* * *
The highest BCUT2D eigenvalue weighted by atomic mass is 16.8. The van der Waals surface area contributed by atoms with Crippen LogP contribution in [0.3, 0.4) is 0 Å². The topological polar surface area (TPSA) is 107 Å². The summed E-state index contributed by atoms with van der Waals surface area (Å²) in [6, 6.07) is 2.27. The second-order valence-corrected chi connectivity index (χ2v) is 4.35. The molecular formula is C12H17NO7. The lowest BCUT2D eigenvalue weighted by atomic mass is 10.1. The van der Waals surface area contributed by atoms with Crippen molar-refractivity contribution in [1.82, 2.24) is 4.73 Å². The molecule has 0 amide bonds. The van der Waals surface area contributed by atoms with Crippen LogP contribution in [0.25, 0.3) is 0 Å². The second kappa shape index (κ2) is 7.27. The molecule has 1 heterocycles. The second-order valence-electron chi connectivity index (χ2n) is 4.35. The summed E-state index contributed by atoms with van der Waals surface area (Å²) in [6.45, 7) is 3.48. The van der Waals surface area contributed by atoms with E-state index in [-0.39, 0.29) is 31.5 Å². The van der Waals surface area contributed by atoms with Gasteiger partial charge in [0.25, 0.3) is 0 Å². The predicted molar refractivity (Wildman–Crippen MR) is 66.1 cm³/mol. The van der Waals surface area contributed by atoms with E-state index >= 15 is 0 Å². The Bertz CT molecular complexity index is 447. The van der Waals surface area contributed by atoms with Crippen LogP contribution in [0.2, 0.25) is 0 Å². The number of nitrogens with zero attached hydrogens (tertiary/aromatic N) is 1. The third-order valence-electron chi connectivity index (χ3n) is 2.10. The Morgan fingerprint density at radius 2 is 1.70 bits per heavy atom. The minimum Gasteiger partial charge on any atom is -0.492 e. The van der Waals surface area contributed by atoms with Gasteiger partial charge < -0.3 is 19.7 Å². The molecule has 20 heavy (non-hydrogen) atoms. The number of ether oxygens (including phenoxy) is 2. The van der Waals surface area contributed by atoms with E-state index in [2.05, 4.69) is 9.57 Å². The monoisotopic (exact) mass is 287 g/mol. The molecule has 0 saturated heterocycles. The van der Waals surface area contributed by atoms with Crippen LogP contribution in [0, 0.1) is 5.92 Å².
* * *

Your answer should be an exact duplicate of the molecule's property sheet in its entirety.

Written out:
The highest BCUT2D eigenvalue weighted by atomic mass is 16.8. The van der Waals surface area contributed by atoms with Crippen LogP contribution in [0.3, 0.4) is 0 Å². The topological polar surface area (TPSA) is 107 Å². The summed E-state index contributed by atoms with van der Waals surface area (Å²) in [6, 6.07) is 2.27. The second-order valence-corrected chi connectivity index (χ2v) is 4.35. The molecular formula is C12H17NO7. The lowest BCUT2D eigenvalue weighted by atomic mass is 10.1. The van der Waals surface area contributed by atoms with Crippen molar-refractivity contribution in [1.82, 2.24) is 4.73 Å². The molecule has 0 amide bonds. The van der Waals surface area contributed by atoms with Crippen LogP contribution in [0.25, 0.3) is 0 Å². The second kappa shape index (κ2) is 7.27. The molecule has 1 heterocycles. The second-order valence-electron chi connectivity index (χ2n) is 4.35. The summed E-state index contributed by atoms with van der Waals surface area (Å²) in [6.45, 7) is 3.48. The van der Waals surface area contributed by atoms with E-state index in [-0.39, 0.29) is 31.5 Å². The van der Waals surface area contributed by atoms with Gasteiger partial charge in [0.25, 0.3) is 0 Å². The predicted molar refractivity (Wildman–Crippen MR) is 66.1 cm³/mol. The van der Waals surface area contributed by atoms with E-state index >= 15 is 0 Å². The Bertz CT molecular complexity index is 447. The van der Waals surface area contributed by atoms with Crippen LogP contribution in [0.2, 0.25) is 0 Å². The number of nitrogens with zero attached hydrogens (tertiary/aromatic N) is 1. The third-order valence-electron chi connectivity index (χ3n) is 2.10. The Morgan fingerprint density at radius 2 is 1.70 bits per heavy atom. The minimum Gasteiger partial charge on any atom is -0.492 e. The van der Waals surface area contributed by atoms with Gasteiger partial charge < -0.3 is 19.7 Å². The molecule has 20 heavy (non-hydrogen) atoms. The number of ether oxygens (including phenoxy) is 2. The van der Waals surface area contributed by atoms with E-state index in [2.05, 4.69) is 9.57 Å². The monoisotopic (exact) mass is 287 g/mol. The molecule has 0 saturated heterocycles. The van der Waals surface area contributed by atoms with Crippen LogP contribution in [0, 0.1) is 5.92 Å².